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Philippians 1—“I Will Rejoice”

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Philippians 1—“I Will Rejoice”

 

I just finished reading for the second time a wonderful non-fiction book, THE BOYS IN THE BOAT about the University of Washington’s 1936 eight oar crew team that won the gold medal in the 1936 Olympic Games held in Berlin. The true story is told with a focus on an indomitable member of the team named Joe Rantz. What is fresh on my mind is that this young man overcame incredible adversity at a young age to not only achieve great success, but happiness as well. In 1929, in the Great Depression, 14 year old Joe lived on a stump farm in the Washington wilderness. A stump farm was land that logging companies had cleared and just left nothing but stumps, and so Joe and his dad spent their hours prying up stumps with their bare hands. His mother died, and his father remarried a mean vindictive woman who took all her anger out on the stepchild, Joe. When Joe was approaching his 15th birthday he came home from school to find the family packing the car for a trip, so he asked his dad where they were going. Times were too hard, so they were moving to the city, but the evil stepmother refused to let Joe come with them, so the milk toast dad had to deliver the bad news, “Sorry Joe but you can’t go, you’ll have to stay here and make your own way from now on”. Just try to picture yourself at 14 and your family takes you out and dumps you in the wilderness with nothing! Alone and afraid in the wilderness, Joe cried all night, but in the morning he decided that from that day on he would promise himself that he would never again allow his circumstances determine who he was or what he did. Joe hunted and fished for food, walked to school every day, and got a job with a family that could only pay him with dinner. He studied hard, worked hard, and through it all was a humble, happy person. He got a scholarship to the U. of Washington and made the crew team. He lived in the basement of the YMCA and worked the night shift as a janitor. For four years he got up early to study, went to class in the mornings, worked out hard on the crew team, and then worked all night for just room and board. During the summers he worked hard labor on the Grand Coulee River Dam, which was finished in 1941. Joe hung off a cliff breaking rocks all day long for 75 cents an hour, and was happy to do it. Joe Rantz went on to win a gold medal in the 1936 Olympics, got married, had a family, and a successful career. When I fall into despair lamenting my problems, I think I will remember Joe Rantz and how he was happy in spite of his problems.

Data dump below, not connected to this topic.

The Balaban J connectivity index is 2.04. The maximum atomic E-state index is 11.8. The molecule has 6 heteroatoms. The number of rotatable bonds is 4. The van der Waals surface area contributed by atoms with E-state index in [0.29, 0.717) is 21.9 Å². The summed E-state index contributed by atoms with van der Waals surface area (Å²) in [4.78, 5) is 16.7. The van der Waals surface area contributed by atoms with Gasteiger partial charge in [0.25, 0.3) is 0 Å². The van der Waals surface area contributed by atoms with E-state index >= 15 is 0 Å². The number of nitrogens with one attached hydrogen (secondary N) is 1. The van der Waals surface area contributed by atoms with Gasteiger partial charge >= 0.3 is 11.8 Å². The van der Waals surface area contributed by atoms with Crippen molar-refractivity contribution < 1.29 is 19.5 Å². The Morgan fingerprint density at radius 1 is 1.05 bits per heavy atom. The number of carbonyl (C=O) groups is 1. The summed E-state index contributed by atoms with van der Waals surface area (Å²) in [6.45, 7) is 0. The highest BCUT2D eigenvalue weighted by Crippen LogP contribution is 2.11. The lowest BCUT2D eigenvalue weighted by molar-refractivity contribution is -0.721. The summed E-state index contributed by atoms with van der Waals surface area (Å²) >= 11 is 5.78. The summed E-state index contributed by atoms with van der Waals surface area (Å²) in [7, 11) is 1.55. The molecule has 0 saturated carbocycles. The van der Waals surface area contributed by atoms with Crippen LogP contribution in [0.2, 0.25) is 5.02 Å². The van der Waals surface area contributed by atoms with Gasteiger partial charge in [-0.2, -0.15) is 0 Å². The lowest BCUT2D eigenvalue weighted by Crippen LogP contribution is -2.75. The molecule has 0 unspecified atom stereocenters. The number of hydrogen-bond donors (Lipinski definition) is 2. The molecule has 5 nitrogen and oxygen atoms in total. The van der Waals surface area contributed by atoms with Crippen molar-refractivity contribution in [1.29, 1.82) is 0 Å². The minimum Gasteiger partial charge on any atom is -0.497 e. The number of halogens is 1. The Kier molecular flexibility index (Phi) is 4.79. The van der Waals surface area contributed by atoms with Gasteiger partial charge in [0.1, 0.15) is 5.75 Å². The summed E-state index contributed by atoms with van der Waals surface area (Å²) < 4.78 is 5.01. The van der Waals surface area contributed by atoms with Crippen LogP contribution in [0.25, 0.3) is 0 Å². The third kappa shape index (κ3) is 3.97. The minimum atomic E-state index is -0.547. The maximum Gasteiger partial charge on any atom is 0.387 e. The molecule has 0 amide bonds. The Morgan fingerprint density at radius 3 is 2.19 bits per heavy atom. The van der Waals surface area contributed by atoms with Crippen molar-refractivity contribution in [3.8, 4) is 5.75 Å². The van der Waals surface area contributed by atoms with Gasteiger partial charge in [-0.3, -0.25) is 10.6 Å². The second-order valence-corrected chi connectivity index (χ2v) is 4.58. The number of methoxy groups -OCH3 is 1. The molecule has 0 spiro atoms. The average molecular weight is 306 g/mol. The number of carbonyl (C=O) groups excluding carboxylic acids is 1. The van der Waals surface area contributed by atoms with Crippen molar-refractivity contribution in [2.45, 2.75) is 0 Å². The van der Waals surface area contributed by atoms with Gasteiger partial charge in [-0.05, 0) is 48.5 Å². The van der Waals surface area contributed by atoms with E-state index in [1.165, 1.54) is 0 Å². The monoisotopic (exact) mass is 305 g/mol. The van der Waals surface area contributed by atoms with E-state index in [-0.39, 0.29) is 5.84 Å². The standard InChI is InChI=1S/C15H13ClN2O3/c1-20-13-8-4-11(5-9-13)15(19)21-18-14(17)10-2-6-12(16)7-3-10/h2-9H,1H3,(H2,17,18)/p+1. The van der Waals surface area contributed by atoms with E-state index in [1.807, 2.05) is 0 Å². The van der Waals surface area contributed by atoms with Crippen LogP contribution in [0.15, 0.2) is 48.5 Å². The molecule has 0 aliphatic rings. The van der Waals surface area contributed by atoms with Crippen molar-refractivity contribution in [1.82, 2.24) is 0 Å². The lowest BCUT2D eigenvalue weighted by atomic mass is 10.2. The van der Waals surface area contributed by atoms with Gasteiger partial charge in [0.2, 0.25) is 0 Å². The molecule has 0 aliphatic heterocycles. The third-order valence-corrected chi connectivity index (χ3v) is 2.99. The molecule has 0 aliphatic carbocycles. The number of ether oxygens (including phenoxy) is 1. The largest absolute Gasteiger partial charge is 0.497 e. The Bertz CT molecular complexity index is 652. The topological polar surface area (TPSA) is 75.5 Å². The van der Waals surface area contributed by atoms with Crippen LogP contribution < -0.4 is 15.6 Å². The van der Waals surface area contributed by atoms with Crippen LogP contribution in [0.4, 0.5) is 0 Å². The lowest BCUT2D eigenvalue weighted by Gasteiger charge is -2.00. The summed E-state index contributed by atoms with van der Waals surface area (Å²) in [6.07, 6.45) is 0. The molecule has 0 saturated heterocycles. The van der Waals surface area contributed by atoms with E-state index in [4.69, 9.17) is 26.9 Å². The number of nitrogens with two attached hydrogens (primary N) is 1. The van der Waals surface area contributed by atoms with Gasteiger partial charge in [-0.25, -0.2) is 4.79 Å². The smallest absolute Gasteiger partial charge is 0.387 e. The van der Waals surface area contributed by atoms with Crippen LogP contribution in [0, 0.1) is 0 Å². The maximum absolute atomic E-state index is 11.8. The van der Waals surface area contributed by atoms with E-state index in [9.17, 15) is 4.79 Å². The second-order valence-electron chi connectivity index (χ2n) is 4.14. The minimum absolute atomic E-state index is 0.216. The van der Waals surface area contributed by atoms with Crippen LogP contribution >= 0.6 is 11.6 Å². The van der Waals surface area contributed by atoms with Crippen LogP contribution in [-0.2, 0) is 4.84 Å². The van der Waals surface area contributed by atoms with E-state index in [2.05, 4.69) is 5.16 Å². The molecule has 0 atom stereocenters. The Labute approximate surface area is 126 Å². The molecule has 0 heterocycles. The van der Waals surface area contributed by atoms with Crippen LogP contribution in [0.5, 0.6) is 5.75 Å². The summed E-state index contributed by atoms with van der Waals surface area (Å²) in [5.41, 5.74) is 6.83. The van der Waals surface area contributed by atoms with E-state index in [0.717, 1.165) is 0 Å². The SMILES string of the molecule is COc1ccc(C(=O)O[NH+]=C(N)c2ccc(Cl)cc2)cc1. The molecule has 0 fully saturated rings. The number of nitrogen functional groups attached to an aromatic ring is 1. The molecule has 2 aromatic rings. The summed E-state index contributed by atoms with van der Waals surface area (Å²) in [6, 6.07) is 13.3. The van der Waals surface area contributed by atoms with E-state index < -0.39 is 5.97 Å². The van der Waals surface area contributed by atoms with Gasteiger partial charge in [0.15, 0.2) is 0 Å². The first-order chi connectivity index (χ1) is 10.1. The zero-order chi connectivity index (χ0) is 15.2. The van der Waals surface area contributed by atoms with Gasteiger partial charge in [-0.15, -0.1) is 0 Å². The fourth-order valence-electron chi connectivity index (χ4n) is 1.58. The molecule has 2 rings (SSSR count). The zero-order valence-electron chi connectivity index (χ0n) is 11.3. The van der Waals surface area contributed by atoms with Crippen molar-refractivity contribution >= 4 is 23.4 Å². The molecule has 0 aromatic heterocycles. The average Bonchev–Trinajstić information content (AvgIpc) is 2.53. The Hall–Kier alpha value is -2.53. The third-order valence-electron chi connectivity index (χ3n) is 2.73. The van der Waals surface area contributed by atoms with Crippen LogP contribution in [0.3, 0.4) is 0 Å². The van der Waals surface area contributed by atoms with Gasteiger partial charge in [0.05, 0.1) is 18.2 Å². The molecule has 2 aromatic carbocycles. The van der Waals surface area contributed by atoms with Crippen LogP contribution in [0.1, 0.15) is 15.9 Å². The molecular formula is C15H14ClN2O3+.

The theme of the book of Philippians is rejoicing in the Lord. Joy and rejoicing is repeated more than 12 times in four chapters. One theologian defined Biblical joy as “the settled conviction that God sovereignly controls the events of life for the believers good and God’s glory.” I looked back in my notes about the teaching of the great philosophers on happiness, and I think that from a worldly perspective Aristotle (a student of Plato) had a solid view on happiness. Aristotle said the pursuit of happiness is the central purpose of life, but what people do to find it is all important. He believed in no excesses, but a balance in all things. Fools practice an excess of sensual pleasure, or others the opposite, which is asceticism (strict self denial). Aristotle was not a fan of instant gratification through drugs, alcohol, or sex; but happiness to him was a life long pursuit of values and virtue. All this made him a pretty good guy that made a good productive citizen, but I doubt that he ever experienced the kind of Biblical joy that Paul had in the midst of even the worst circumstances.